Economics is the balancing of scarce resources and the choice of alternative uses, based on the value of the next best forgone opportunity. For this game, a player must choose desirable yet mutually exclusive actions; the basic relationship between scarcity and choice.
Even though all nations that engaged in the Second World War had unique economies and costs of productions, they all had to make choices where to allocate their resources, this is the basis of economics. So to simulate this, and force players to make these choices, an absolute cost for each choice of arms is not needed, only the relative costs between them. For example, for the USA in the relevant era: training and equipping one infantry division costs about the same as a Fletcher class destroyer, or 2 Gato class submarines, or ½ a motorized division. Many simulations fail also to properly simulate that every use of paratroopers costs as much raising and equipping the same size force. For example a glider that cost around $15,000 was used to deliver 13 troops or one 75mm artillery piece, or one jeep to pull that gun. A 75 mm howitzer can also expend its own weight of ammunition in a single bombardment. This means that a single theoretical airborne division of 10,000 men would cost over $10,000,000 to deliver via glider transport (gliders and parachutes are considered expendable after a single use). A further cost of $2M to deliver the 48 guns of the 4 artillery battalions would be incurred. One glider per gun, plus one glider per jeep to move the gun and a single load of ammunition yields 3 gliders per gun times 48 howitzers of 75MM (standard airborne size) at $15,000 per glider.
It is important to place proper values on items in order to appropriately use that same product. Without proper values, a realistic outcome cannot be possible. Most war games ignore this cost associated with paratroopers and this allows players to over-use paratroopers to an unrealistic extent.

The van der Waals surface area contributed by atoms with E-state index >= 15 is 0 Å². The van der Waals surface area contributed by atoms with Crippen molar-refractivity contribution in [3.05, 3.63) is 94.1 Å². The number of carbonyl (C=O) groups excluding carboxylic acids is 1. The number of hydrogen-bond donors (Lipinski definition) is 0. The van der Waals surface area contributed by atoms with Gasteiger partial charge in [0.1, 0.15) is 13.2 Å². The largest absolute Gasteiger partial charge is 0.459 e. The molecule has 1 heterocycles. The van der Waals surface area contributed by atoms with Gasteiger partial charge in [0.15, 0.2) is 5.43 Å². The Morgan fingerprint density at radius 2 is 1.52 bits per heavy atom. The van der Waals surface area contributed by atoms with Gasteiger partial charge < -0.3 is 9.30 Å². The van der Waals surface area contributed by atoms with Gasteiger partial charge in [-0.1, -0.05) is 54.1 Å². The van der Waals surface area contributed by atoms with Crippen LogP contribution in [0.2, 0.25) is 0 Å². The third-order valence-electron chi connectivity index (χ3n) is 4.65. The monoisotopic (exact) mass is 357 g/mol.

Another example of undervaluing a valuable resource was the value placed on a Japanese draftee said to be 10 sen, or the cost of the postage to mail the draft notice.
militia- (image under development) These poorly trained troops are cheap to produce and will at best slow your enemy down. They represent militia forces, second line garrison troops, workers armies, home guard and volkssturm. They are almost useless in attack role, but given a fortress or a city to defend, they can inflict some damage on your enemy.
Infantry- A well balanced division of foot soldiers which includes riflemen, and lesser numbers of support troops- light artillery, engineers, heavy weapons, and all the support troops needed to keep the force fighting. They are slow, and not particularly strong. But they are still fairly cheap and any army on attack or defense would do well to have many of these troops.
Paratroopers- (image under development) Elite infantry that can be rapidly delivered via aircraft to quickly bolster a defense or capture territory deep behind enemy lines. Although elite and slightly more effective than regular infantry, a wise commander will always remember that they are lightly equipped troops and will not stand long against heavier forces. They are also nearly twice as expensive to train and outfit as your regular troops, additionally each deployment by air requires an expensive single use delivery device- be it parachutes or gliders, or a combination of both.
Motorized infantry- These troops are almost identical to the basic infantry except they are truck mounted, increasing their usefulness and mobility. Due to their trucks, they are able to carry slightly heavier weapons, this combined with their mobility increases their combat effectiveness, although this comes at a cost of nearly twice that of infantry. They are a must for any rapid advance.
Artillery-Expensive and slow, artillery can grind your enemy down with little risk to themselves. They are equally good on offense and defense. They are too expensive to risk on their own as well as being more effective when combined with other unit types.
Armor-Fast and powerful, tanks are your strongest land unit, and also the most expensive. However to use them to their full effectiveness they should be accompanied by infantry. Wherever you see tanks, be assured an attack is coming.
Ghost units- never trust your eyes alone to tell you where the enemy is strong. Every unit has a dummy version to distract you and draw fire away from the real forces. A player must also use intuition and cunning with these units in play.
Oceans are controlled by the navy and used as their roads
Transport-This is how your land troops move across the water. They are cheap and vulnerable but necessary. One could even say that transports are the whole reason for every other naval piece..either to sink them or to protect them.
Q-ships- secretly armed merchant ships designed to lure enemy submarines into a surface attack or to prey on other transports. With a bit of luck they have even taken on warships.
Submarine-A submersible commerce raider. They are also effective against enemy warships. Although slow, they are stealthy and have a powerful surprise attack.